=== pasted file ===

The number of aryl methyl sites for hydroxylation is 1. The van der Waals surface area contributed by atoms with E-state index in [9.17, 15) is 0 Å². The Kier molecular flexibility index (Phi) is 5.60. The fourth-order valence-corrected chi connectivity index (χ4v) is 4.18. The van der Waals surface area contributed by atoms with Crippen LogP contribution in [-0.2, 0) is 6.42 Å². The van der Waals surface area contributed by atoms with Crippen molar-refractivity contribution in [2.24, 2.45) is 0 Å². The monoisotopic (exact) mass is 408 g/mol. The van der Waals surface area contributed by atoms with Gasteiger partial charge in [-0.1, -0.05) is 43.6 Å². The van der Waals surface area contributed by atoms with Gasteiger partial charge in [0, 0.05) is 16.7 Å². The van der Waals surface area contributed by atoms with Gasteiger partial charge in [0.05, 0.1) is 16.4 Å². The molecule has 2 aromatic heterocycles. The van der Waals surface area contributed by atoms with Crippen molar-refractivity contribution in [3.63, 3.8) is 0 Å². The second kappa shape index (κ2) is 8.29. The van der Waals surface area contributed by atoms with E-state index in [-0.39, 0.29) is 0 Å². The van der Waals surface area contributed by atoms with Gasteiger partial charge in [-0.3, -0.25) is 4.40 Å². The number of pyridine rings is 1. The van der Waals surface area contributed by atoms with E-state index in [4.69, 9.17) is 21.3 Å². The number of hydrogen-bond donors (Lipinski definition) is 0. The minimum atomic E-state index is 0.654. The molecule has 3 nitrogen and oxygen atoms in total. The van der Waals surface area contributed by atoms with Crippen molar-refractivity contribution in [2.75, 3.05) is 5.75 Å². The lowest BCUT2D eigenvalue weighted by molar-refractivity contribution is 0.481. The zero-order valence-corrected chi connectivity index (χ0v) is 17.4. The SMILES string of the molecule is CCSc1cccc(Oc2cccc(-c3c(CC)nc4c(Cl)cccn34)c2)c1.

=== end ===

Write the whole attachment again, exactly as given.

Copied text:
The number of aryl methyl sites for hydroxylation is 1. The van der Waals surface area contributed by atoms with E-state index in [9.17, 15) is 0 Å². The Kier molecular flexibility index (Phi) is 5.60. The fourth-order valence-corrected chi connectivity index (χ4v) is 4.18. The van der Waals surface area contributed by atoms with Crippen LogP contribution in [-0.2, 0) is 6.42 Å². The van der Waals surface area contributed by atoms with Crippen molar-refractivity contribution in [2.24, 2.45) is 0 Å². The monoisotopic (exact) mass is 408 g/mol. The van der Waals surface area contributed by atoms with Gasteiger partial charge in [-0.1, -0.05) is 43.6 Å². The van der Waals surface area contributed by atoms with Gasteiger partial charge in [0, 0.05) is 16.7 Å². The van der Waals surface area contributed by atoms with Gasteiger partial charge in [0.05, 0.1) is 16.4 Å². The molecule has 2 aromatic heterocycles. The van der Waals surface area contributed by atoms with Crippen molar-refractivity contribution in [3.63, 3.8) is 0 Å². The second kappa shape index (κ2) is 8.29. The van der Waals surface area contributed by atoms with E-state index in [-0.39, 0.29) is 0 Å². The van der Waals surface area contributed by atoms with Gasteiger partial charge in [-0.3, -0.25) is 4.40 Å². The number of pyridine rings is 1. The van der Waals surface area contributed by atoms with E-state index in [4.69, 9.17) is 21.3 Å². The number of hydrogen-bond donors (Lipinski definition) is 0. The minimum atomic E-state index is 0.654. The molecule has 3 nitrogen and oxygen atoms in total. The van der Waals surface area contributed by atoms with Crippen molar-refractivity contribution in [2.75, 3.05) is 5.75 Å². The lowest BCUT2D eigenvalue weighted by molar-refractivity contribution is 0.481. The zero-order valence-corrected chi connectivity index (χ0v) is 17.4. The SMILES string of the molecule is CCSc1cccc(Oc2cccc(-c3c(CC)nc4c(Cl)cccn34)c2)c1.